Why Azure AD Domain Join?

There are a number of benefits of joining AAD so you are able to use your Azure AD / Office 365 login:

  1. Centralized login credentials, especially nice with multiple devices
  2. Eliminate Office 365 and Azure-based login prompts when accessing word-based resources (e.g. Single Sign-On or SSO).
  3. Enterprise-based roaming of user settings across joined devices without the need for a Microsoft Account (e.g.
  4. Access to Windows Store for Business using the AAD account.
  5. Doesn’t require a Windows Domain Controller (Windows Active Directory, or WAD) for smaller businesses.

If you are an enterprise (or even a smaller business with local authentication services on Windows AD, you can connect AAD to WAD and automatically link devices via Group Policy to AAD.

This requires allowing devices to join the Azure Active Directory. This is done via the Azure AD Portal. Navigate to Azure Active Directory and Devices, and finally Device settings.

Notice that the setting Users may sync settings and app data across devices is missing. This is because Intune and AAD Premium are not being used.

Without this setting being enabled, on Windows 10, the following will be displayed (Sync is not available for your account. Contact your system administrator to resolve this.) to end users with respect to Syncing your settings (which is available when a Microsoft Account is used).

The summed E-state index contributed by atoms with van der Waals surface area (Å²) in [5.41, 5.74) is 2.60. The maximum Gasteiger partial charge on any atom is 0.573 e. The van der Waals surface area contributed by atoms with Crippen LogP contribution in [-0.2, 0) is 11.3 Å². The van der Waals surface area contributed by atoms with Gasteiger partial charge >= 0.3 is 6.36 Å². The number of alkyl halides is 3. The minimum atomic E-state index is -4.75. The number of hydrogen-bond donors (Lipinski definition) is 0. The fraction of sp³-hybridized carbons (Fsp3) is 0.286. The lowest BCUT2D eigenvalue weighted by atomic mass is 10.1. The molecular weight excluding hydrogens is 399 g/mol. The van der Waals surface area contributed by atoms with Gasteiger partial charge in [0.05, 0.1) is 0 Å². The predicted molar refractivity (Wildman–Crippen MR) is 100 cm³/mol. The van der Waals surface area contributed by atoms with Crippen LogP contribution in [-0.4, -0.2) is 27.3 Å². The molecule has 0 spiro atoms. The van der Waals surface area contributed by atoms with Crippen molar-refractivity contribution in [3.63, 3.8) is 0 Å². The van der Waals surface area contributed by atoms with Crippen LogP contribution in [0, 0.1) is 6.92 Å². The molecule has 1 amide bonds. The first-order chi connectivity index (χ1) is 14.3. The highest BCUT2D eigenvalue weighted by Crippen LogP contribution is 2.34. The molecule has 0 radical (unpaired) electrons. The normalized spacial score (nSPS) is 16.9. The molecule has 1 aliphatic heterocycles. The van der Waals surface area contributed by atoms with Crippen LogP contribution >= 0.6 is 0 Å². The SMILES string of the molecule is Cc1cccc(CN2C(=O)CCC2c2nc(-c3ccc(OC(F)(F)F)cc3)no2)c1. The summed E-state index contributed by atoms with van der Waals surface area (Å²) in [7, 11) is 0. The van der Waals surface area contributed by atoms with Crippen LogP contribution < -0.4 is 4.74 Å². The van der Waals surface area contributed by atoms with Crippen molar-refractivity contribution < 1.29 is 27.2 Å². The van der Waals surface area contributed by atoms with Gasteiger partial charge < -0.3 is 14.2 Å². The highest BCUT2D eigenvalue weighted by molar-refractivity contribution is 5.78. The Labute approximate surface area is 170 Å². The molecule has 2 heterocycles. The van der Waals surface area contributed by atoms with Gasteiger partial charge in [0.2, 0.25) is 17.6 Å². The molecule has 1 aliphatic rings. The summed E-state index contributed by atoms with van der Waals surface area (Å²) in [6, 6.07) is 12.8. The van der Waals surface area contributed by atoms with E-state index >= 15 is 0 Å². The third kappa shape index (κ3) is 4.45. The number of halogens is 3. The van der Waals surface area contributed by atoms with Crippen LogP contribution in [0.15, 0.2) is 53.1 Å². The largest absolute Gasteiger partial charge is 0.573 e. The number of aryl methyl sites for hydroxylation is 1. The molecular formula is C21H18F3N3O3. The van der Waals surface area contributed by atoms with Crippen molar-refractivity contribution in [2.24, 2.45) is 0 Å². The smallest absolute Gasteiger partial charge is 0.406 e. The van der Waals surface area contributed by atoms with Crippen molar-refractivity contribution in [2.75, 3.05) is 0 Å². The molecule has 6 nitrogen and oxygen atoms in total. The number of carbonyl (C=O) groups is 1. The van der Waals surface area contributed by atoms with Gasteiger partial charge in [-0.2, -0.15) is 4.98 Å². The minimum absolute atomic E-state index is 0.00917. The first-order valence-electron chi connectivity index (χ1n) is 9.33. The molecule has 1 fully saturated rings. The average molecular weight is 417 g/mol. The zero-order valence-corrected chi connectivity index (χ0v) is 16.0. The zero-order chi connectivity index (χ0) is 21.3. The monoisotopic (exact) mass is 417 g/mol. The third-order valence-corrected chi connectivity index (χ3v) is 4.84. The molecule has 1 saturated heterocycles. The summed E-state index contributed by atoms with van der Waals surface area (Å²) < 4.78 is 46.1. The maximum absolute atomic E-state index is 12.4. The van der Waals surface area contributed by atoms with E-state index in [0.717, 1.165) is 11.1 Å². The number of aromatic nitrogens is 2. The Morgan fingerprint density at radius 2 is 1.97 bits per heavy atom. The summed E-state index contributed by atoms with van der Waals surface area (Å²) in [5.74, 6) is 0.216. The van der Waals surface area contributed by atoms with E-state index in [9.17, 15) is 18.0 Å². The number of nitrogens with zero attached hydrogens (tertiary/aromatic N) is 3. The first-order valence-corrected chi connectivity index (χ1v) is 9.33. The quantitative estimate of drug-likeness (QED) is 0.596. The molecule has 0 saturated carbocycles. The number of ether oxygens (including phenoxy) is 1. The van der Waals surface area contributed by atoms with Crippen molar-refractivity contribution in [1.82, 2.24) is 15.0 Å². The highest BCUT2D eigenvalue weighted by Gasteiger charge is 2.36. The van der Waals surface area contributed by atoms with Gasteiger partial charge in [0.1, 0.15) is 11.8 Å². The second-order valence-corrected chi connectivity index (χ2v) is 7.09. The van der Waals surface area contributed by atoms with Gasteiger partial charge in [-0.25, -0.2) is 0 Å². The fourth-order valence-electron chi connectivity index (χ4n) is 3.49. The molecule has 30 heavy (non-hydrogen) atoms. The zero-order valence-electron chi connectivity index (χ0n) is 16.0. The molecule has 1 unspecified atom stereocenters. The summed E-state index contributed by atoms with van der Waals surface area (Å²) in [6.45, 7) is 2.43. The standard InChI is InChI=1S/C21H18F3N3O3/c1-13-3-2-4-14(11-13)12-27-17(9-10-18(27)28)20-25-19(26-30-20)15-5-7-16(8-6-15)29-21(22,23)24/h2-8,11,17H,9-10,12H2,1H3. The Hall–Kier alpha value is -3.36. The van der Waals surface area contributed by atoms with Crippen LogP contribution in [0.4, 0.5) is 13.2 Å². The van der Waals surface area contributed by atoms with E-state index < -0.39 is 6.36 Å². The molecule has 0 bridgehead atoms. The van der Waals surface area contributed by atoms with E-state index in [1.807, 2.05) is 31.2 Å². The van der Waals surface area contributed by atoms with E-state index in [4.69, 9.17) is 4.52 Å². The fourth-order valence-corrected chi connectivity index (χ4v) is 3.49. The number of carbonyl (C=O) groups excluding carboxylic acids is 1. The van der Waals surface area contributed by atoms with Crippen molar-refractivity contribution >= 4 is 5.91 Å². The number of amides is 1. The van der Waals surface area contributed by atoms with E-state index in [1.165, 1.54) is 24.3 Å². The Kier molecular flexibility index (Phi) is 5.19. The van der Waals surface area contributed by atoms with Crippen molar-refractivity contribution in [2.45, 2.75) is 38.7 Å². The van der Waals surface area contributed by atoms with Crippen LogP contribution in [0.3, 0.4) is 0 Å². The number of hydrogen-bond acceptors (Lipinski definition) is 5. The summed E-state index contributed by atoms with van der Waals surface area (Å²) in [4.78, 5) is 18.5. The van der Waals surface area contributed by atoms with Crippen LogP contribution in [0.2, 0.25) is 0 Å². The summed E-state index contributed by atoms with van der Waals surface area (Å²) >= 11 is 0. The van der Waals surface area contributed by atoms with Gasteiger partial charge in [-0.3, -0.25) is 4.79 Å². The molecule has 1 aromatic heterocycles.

Azure AD Domain Join

Windows 10 devices can join AAD for centralized authentication and limited management (unless you have an Intune Subscription).

Click on Start and then Settings. Click on Accounts.

Click on Access work or school. Click on Connect.

Click on Join this device to Azure Active Directory link:

Ignore the fact that the title states Microsoft account, which could be confused with a Microsoft Account. This is the right place for using AAD logins.

Enter in your AAD login (email address) and click Next button:

Enter in the password for the account and click Sign in button (noting that your screen will look slightly different, depending on the branding done on the AAD side of things):

Confirm you are joining the right organization and click Join button:

If all goes well, you will receive a confirmation message and can click Done.

You are now connected to the domain AAD (so the account is technically AzureAD\ using the previous examples).

It is recommended you restart your computer and login with the new login by clicking Other user on the login screen and entering the email address of your AAD login.